Find tour dates and live music events for all your favorite bands and artists in your city! Get concert tickets, news and more!

Op-Ed: Aspen Live – By Bob Lefsetz

“I close for a living.” –Scott Borchetta

Yes, he was there, and I could have listened to him all night, the journey from 19 year old bass player on the road with a country band to the majordomo of today’s most successful label(s). That’s right, Scott’s got a few, because each can only work a few acts and Scott’s got so many hits, Florida Georgia Line, Thomas Rhett, Maddie & Tae and…Taylor Swift.

We got the story. He was playing out his contract at MCA and she came to his office, broke out her guitar and Scott heard a hit. That’s what separates the stars from the wannabes on the recorded music side, those who know what will fly up the chart and those who do not. You’ve got to have something to work with. Then you can employ all your skills of persuasion, which Borchetta honed as a promo honcho at multiple labels.

Scott talked about records “spilling over,” not “crossing over.” About getting radio stations to test records in order to convince them, especially if the track does not look like a good fit. And Scott got Taylor’s dad to invest in Big Machine by asking him.

Reminded me of my dad. Who said if “You don’t ask, you don’t get.” And made me feel inferior, because all this stuff skips a generation, I was embarrassed by my dad’s gregarious personality, by his asking, and therefore I’m shy and hold it close to my vest and if I could only ask would my bank account be bigger?

And Borchetta was not the only speaker. Mark Williamson from Spotify showed the hockey sticks. That’s right, the amount of airplay hit tracks get just a year later, now a few months later, Spotify is burgeoning, and if acts only saw the statistics they’d be convinced. And no, Borchetta did not tell us about Taylor Swift’s Apple Music deal, the one for the concert, but it was interesting that the rest of his acts are on the freemium tier of Spotify, not that he does not believe change is necessary.

Just like Marc Geiger.

Geiger thought there should be multiple tiers, numerous add-ons, he thought Spotify was an opportunity to build a bigger platform. He owned his failure at ArtistDirect, said he was wet behind the ears, ignorant of so much, did not know how to massage Wall Street, like Michael Rapino does so well. And over at WME Geiger’s got a twelve person festival team, and is writing festival bylaws, trying to eradicate old practices and smooth the process and Marc is a go-getter who believes the future’s so bright you’ve gotta wear shades and his optimism is infectious and it’s astounding how everybody talking was so positive and yet the scuttlebutt in the media about music is so negative.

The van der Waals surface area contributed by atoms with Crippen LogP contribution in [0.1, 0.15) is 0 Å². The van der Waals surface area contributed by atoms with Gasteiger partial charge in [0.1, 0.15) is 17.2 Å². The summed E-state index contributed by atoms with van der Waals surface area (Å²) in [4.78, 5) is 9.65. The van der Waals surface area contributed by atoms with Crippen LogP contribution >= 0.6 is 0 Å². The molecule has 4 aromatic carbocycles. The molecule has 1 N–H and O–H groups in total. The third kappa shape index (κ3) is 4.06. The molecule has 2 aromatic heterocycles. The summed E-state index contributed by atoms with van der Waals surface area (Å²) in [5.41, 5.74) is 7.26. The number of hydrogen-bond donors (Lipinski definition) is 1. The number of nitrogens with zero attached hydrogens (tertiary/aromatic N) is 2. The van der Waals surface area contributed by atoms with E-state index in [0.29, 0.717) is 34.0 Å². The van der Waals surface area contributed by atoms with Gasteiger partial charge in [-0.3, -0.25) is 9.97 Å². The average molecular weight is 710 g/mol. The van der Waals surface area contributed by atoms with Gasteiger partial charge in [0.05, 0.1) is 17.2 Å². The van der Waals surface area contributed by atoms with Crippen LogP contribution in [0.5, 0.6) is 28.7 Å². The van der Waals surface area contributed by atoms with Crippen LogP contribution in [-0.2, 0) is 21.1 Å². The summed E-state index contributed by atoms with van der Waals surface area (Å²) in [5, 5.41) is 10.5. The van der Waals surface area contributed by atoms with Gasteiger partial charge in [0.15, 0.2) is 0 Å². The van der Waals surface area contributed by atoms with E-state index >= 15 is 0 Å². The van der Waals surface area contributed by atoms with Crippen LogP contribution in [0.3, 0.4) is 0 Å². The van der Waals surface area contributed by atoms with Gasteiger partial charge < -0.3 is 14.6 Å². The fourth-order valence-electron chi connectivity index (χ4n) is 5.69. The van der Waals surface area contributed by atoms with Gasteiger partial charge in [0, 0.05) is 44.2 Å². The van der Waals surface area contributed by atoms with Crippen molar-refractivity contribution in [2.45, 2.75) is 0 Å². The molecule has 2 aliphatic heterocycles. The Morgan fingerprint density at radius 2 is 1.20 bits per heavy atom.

Yet we own the experience. A college professor came with data illustrating experiences trump material goods all the time, unless you’re broke. And that’s what a concert is, an experience.

And that’s what Aspen Live is, an experience.

It was the twentieth year, we all got jackets, we were recognizable on the hill. And that’s where the most informative discussions take place, in the gondola, on the chair, on the hill. Rick Mueller was supervising the Springsteen on sale in L.A. It was fascinating to hear how they adjust on the fly, the vision for the future. Don Strasburg’s vision for the future is a ticket lottery, so every fan has a chance of getting in, he says it works already. And to be present made you feel like an insider, like this was where it was happening, which is so exciting.

Credit Jim Lewi, whose brainchild Aspen Live is. The conference has mutated from an emphasis on labels to touring, younger players have replaced so many of the greybeards. But the pulse remains the same. The classic era may be behind us, but the music train keeps rolling down the track.

And there were too many friends and too many stories. We were regaled at Matsuhisa about star choices and demands. Do you know the difference between a G5 and a G6? Turns out the latter can fly from the west coast to Europe without refueling, and there’s room for all your luggage. One person whose name I will not mention paid an extra eighty grand to fly on a G6 from London, alone, to Los Angeles, just so he didn’t have to stop in Canada to refuel on a G5. And there’s a deep five digit budget for a nail person. And a budget to appear on Fallon can near a hundred grand, and if the label doesn’t cough it all up, the act will just appear at a nightclub or two to make up the difference.

Actually, the conference was too short. It’d be like going to summer camp for a weekend instead of a month. I didn’t have time to get deep with everybody, some friends I barely said more than hello to.

So I express my deepest gratitude to Mr. Lewi for enabling me to have such a fantastic time.

I can’t wait until next year!

P.S. One more thing. I heard Peter Shapiro tell the story of Soldier Field, the 50th Anniversary of the Grateful Dead, Fare Thee Well. He’d been trying to put it together for ten years, and as Andrew Dreskin of Ticketfly remarked, when Peter says he’s gonna do something, it happens. And I was struck by the power of the individual, to make things happen. We think corporations rule the world, but one person, with a vision and desire, who is willing to stay in the trenches and execute, can achieve the impossible. Remember that.